Since I quit the Jasper TX moniker I kind of figured it would be a bit harder to get someone to wanna release my stuff. As Jasper TX at least I had some kind of history, as Dag Rosenqvist I’m no one. I don’t exist and I never have. But I never imagined it would be quite this hard to be honest. A year ago I finished an album called Fall Into Fire. And to be honest I think it’s an amazing album full of broken melodies, huge drums, weird sounds and beautiful, albeit a bit skewed, songs. It was made with the vinyl format in mind: two distinctly separated sides, just under 40 minutes in length. And all the labels I’ve spoken to like it, but they don’t know how to categorize the album because it’s not drone, it’s not noise, it’s not modern classical, it’s not kosmische, it’s not folk… To me it’s a step in a new direction, while at the same time hinting backward to The Black Sun Transmission and the track Days Above The Tide off of An Index Of Failure. But people don’t know what to do with it, so they say “it’s a great album, but I don’t think it fits our label”. I actually have a label interested in releasing it. And it’s a lovely little label, but at the rate it’s going now, the album probably won’t see the light of day until 2016… So what am I really complaining about here?
I’m complaining because something has happened. Since virtually no one buys CDs anymore there’s no point in making or releasing them. So then we’re basically left with three options: vinyl, cassette tapes or digital or any combination of the three. Vinyl is of course the first choice for artists and labels alike. Vinyl records have amazing sound quality, big format so you can really go all out with the packaging. But vinyl records are expensive to produce and therefore the labels run a risk with every album they make. And with increasing shipping rates, it’s become harder and harder to ship vinyl records over seas. Cassette tapes on the other hand are cheap to manufacture and cheap to send. It’s a lovely format in every respect. But the sound quality just isn’t there. It’s amazing for some music, but if you want transparency and clarity, this is definitely not the way to go. And then we have digital. Digital is cheap, there are no postage costs and it’s instantly accessible everywhere. It also has no soul.
You know that vinyl album that has a scratch about a minute in on the third track? It’s really not supposed to be like that you know? But to you that is the way the album sounds, the way it’s supposed to be. So when you hear it on Spotify for the first time, something is missing. Something that was yours is missing and something is lost in translation. One might argue that digital distribution and digital streaming sites are the only way to go, that we are already there and that I’m fighting a struggle I can’t win. One might also argue that the digital format sounds way better than the other formats. And yes of course, digital is crisp, flawless and completely perfect. And that’s the big problem really. The truth is, we don’t want perfection in things. We think we do, but really, we don’t. Symmetry only works if there’s something that breaks the symmetry, something out of place, something that triggers our imagination. Perfection is never perfection, it’s your idea of perfection and your idea will differ from mine. What you perceive as beauty, I think is mundane. What you see as art, I think is amateurish. What you discard, I cherish.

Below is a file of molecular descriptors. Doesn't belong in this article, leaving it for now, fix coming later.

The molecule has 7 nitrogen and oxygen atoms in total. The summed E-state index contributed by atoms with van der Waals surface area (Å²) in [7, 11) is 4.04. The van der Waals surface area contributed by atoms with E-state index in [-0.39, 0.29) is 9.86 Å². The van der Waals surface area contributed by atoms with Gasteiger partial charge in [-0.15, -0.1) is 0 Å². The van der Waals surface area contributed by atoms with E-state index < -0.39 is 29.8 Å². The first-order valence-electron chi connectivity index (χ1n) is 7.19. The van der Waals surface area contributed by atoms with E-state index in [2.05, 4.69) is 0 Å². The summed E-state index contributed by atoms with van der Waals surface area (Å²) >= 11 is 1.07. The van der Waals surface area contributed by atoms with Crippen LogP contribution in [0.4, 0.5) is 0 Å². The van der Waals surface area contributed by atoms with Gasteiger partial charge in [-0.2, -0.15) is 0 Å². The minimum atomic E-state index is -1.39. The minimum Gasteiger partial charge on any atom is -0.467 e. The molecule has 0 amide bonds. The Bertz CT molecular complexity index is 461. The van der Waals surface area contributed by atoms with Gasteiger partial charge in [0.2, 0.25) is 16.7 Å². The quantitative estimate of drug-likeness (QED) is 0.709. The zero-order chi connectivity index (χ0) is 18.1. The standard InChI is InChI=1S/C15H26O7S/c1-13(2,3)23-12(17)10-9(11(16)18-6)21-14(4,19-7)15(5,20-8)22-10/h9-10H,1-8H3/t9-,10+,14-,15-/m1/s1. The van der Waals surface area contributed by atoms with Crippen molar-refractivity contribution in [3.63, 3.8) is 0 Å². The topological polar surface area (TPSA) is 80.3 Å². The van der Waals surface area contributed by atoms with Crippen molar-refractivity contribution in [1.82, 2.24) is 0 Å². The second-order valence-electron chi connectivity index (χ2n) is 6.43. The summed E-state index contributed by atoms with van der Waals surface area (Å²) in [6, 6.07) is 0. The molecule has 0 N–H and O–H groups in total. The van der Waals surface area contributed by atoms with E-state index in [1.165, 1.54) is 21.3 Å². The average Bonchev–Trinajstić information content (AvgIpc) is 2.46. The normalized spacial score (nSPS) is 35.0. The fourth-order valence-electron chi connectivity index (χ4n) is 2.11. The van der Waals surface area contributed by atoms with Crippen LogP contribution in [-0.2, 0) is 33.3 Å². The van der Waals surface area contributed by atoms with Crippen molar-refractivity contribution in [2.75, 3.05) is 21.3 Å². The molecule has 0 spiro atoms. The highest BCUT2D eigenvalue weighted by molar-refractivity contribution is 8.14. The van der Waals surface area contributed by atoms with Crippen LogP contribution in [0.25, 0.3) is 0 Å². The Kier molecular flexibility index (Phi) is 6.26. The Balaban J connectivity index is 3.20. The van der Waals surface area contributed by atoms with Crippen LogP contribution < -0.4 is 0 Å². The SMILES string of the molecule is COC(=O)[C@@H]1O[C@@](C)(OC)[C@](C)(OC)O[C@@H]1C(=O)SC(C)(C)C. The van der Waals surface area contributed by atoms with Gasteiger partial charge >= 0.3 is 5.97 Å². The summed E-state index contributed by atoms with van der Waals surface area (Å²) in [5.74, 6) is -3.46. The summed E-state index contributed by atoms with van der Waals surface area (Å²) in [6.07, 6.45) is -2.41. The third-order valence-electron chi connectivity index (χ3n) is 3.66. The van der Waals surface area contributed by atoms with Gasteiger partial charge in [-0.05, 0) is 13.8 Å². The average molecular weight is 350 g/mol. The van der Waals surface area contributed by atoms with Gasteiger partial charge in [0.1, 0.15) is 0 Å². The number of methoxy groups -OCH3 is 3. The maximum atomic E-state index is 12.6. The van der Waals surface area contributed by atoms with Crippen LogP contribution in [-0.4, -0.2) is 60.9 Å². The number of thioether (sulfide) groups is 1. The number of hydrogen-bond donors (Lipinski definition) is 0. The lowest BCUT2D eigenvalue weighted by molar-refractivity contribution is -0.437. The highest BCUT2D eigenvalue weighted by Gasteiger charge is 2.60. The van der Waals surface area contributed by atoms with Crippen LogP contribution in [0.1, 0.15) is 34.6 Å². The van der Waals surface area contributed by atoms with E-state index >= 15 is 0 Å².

When it comes to music, I’ve always loved the physical thing; the vinyl, the cd, the cassette tape. It’s something tangible. More than that, it’s something that you can actually touch, hold in your hand. And you can sit and look at the covers, at the booklets and inlays. Read about who wrote what, who mixed what and where it was recorded. You get the full artistic vision and at the same time you get the background. The who, the when and the where, the full scope. Digital is just a file on your computer or in your iPhone. You can never tell if the cover was supposed to have a glossy or uncoated surface, if it was presented in a thick cardboard box or in a thin, hand sewn paper slipcase. Gold, copper, silver embossing won’t translate to the digital domain. Neither will braille.
Digital music has no history, it will never be worn or get surface noise or pops. It will never get stained from that time you and your girlfriend got really drunk and spilled red wine all over it. It’s the modern equivalent of The Portrait of Dorian Gray. It never ages, because it doesn’t really even exist. But you do. You age, you get stained and worn but the music stays the same; crisp, bright, perfect. And the fact that it doesn’t exist makes it easier to steal without considering the consequences of your actions. Who cares, it’s not like it’s a physical thing you steal, it’s just data and it’s a victimless crime right? The only one’s who get affected are the major, blood sucking, money greedy records conglomerates right…
So, what am I getting at here? What I am getting at is the simple fact that, due to the changes in the music “industry” over the last couple of years; the decline in CD sales, the whole Spotify/digital streaming thing, if I want this album to see the light of day any time soon, I will have to swallow my pride, go against everything I believe in and release it digitally through my Bandcamp page, and it fucking sucks. On the other hand, I could just make music the labels would wanna release, but that’s a different discussion altogether… The bright and shiny future is here and I love it.
Hail and kill!